Learning from your life experience does not excuse you from your responsibility to work your difficulties; remember,you carry your problems everywhere you go so you must decide in favour of a renewal. You must be the first to set the example and show your partner what you want in this relationship. Don’t wait for your partner to change first - you will wait for ever.

Behavioural triggers in matrimonial relationships:

Enlightened by a better understanding of yourself, you can recognize the source of certain relationships behavioural triggers that might have caused trauma in your relationship with your partner.

In his book Life Strategies, Dr. Phil McGraw Ph.D. educates us about some characteristics (bad spirit) couples may struggle with in periods of stress. You might recognize some of those characteristics in your own matrimonial relationship or in the relationships of people you love. These examples are taken from his book.

(1)Competition (Fighting for leverage) You treat the one you love as your enemy. You need to recognize that in all relationships there is a share of sacrifice that you must accept in a caring and loving spirit or no understanding can be possible. Your cooperation and your coalition is needed. In other words, you need to stop insisting on having the last word all the time.

(2)Fault finder – the relational impact of perfectionism upon the partner. You need to stop being obsessed about the flaws of imperfections No matter the effort the partner makes, it’s never good enough...You never have something good to say to your partner... “Instead of building his own self-worth, you attempt to level your partner to your own perceived level of functioning.” You need to remember that perfectionism is a low-self esteem related illness.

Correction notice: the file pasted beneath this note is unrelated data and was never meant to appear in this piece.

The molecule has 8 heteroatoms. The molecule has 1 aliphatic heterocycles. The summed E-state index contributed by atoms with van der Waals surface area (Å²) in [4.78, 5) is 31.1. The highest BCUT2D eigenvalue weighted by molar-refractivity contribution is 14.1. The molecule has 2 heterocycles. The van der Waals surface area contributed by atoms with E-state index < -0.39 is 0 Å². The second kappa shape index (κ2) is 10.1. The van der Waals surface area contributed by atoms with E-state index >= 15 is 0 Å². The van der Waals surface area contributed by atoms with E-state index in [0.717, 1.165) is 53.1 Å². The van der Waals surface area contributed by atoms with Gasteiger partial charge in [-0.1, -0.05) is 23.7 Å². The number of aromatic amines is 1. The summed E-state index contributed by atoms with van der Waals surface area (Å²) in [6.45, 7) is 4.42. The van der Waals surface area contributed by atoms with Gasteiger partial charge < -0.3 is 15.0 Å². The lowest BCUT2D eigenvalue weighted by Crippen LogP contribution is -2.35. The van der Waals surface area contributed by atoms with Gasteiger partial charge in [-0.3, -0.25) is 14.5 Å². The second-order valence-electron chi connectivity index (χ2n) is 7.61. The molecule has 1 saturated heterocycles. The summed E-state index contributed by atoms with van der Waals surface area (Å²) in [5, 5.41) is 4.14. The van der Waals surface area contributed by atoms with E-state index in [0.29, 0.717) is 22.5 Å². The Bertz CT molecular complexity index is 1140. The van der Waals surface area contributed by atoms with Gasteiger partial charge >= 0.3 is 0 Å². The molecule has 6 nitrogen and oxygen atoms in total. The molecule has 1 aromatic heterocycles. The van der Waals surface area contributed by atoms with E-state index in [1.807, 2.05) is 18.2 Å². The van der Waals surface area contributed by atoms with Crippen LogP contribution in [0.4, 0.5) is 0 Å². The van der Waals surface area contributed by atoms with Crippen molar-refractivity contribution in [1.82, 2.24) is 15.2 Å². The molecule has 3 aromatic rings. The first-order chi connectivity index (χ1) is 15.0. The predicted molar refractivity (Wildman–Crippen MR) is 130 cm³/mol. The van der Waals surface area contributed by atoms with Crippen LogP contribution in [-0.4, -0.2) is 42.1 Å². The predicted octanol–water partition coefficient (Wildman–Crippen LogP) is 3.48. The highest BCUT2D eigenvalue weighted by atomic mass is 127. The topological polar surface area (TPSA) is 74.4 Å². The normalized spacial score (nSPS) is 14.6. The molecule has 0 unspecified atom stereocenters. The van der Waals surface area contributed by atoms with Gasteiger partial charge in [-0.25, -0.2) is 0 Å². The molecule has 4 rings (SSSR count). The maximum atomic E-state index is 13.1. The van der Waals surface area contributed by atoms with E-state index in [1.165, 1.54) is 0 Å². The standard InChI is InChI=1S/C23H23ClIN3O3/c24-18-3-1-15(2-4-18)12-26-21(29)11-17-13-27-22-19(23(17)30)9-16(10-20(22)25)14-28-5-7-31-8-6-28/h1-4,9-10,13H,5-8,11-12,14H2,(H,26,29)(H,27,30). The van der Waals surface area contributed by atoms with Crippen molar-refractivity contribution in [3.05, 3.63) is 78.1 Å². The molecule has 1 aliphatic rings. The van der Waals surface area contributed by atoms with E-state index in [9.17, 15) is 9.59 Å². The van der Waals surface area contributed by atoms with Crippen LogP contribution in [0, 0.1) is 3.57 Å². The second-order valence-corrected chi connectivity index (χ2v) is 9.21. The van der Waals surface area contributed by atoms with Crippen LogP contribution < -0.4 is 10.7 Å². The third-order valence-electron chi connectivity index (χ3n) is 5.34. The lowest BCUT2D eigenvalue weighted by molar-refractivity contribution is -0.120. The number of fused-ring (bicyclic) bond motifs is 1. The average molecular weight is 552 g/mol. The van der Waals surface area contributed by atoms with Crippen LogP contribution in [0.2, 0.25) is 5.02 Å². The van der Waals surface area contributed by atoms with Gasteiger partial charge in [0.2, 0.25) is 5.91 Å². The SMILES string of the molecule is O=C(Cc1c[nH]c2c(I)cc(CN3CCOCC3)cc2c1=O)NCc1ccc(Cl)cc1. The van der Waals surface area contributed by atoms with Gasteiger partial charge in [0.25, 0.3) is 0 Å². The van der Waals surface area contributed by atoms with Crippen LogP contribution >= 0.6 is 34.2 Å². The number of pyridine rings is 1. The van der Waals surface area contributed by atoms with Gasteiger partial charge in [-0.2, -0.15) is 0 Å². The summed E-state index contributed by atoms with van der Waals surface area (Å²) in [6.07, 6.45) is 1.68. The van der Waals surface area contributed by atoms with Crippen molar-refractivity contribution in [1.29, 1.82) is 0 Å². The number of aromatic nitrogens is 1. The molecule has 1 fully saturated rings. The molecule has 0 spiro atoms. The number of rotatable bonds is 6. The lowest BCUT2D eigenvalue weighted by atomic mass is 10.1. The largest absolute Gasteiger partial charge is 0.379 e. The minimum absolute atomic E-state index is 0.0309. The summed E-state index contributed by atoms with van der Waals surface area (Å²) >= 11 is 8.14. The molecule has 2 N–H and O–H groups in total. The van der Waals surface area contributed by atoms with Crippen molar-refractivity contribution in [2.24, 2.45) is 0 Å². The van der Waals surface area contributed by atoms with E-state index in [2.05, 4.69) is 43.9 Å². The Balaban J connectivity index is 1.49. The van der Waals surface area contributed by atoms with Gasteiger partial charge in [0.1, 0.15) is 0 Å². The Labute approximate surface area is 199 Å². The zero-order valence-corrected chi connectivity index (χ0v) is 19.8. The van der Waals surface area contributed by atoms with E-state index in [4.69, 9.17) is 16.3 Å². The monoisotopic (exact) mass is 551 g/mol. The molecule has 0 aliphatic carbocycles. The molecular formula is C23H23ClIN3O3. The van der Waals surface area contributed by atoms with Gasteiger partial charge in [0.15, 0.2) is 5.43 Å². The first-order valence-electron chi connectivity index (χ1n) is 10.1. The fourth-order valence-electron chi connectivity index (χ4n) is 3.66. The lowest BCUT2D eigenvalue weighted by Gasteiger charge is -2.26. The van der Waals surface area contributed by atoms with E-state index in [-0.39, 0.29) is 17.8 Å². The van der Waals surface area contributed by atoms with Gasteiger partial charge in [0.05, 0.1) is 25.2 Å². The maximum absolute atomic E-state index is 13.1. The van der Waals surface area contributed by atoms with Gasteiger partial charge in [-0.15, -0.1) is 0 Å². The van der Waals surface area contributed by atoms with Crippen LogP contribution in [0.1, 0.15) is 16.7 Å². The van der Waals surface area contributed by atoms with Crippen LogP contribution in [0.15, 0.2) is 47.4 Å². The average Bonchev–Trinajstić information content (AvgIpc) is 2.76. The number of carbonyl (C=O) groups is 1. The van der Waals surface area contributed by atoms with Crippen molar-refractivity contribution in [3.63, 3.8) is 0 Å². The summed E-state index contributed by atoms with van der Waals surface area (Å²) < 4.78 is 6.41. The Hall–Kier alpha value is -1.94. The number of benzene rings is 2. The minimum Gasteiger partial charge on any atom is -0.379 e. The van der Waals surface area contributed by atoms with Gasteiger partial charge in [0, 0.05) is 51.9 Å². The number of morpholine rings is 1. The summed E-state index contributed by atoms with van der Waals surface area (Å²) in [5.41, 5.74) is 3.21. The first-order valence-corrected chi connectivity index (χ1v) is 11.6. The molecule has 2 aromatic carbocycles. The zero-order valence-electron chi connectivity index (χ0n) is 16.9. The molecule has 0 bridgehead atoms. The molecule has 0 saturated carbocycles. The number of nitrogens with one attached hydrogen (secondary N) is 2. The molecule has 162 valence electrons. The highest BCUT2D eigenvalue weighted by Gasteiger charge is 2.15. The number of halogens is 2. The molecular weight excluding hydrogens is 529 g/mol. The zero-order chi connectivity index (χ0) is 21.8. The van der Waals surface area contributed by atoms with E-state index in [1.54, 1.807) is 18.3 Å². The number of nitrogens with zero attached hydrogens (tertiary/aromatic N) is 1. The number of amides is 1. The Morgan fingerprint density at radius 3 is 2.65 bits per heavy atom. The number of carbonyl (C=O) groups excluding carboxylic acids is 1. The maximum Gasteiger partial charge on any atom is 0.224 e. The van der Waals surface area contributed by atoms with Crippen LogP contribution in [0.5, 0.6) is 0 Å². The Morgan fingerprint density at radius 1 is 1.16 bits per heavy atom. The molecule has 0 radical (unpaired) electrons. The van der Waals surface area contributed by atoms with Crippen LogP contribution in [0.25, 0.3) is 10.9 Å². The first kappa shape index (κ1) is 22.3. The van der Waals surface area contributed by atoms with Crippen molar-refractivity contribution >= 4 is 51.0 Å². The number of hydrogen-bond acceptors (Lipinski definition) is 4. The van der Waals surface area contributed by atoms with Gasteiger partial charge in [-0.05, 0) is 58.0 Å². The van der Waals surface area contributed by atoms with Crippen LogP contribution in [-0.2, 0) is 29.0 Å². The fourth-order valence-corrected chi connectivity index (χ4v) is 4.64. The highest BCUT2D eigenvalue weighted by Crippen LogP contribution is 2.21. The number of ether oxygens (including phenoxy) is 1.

(3)Complaining “Rain drops keep falling on my head...I’m never gonna stop the rain by complaining...!” Is life really as unfair as you state it to be? You are transferring all that negativity on to your partner. You need to look at the bright side of life and stop being depressing.

(4)Counterback – Instead of listening to what your partner would like to say, you insist your partner on admitting to wrongdoing. You need to be more open-minded.

(5)My way or the highway!” You are very self-righteous and rigid; many can, at times, become intolerant. This is the workout of the inflated ego. You cannot recognize what contribution your partner has to offer. You intimidate your partner sharing the following message: “I’m better than you are...” you will not easily admit being wrong. If you loved me...If you cared for me...I told you so...You should have listened to me...are frequent expressions on your lips...This has a hurting impact on your relationship. You’re putting your own ego above the relationship. You refuse to be honest with yourself; you want your partner to acknowledge that you’re right. (Acting like a martyr) You assume to others what you have to put up with, and how living with your partner is impossible.

communication related issues and its impact on interpersonal relationships. Some verbal and non verbal triggers can really hurt. Here are some examples: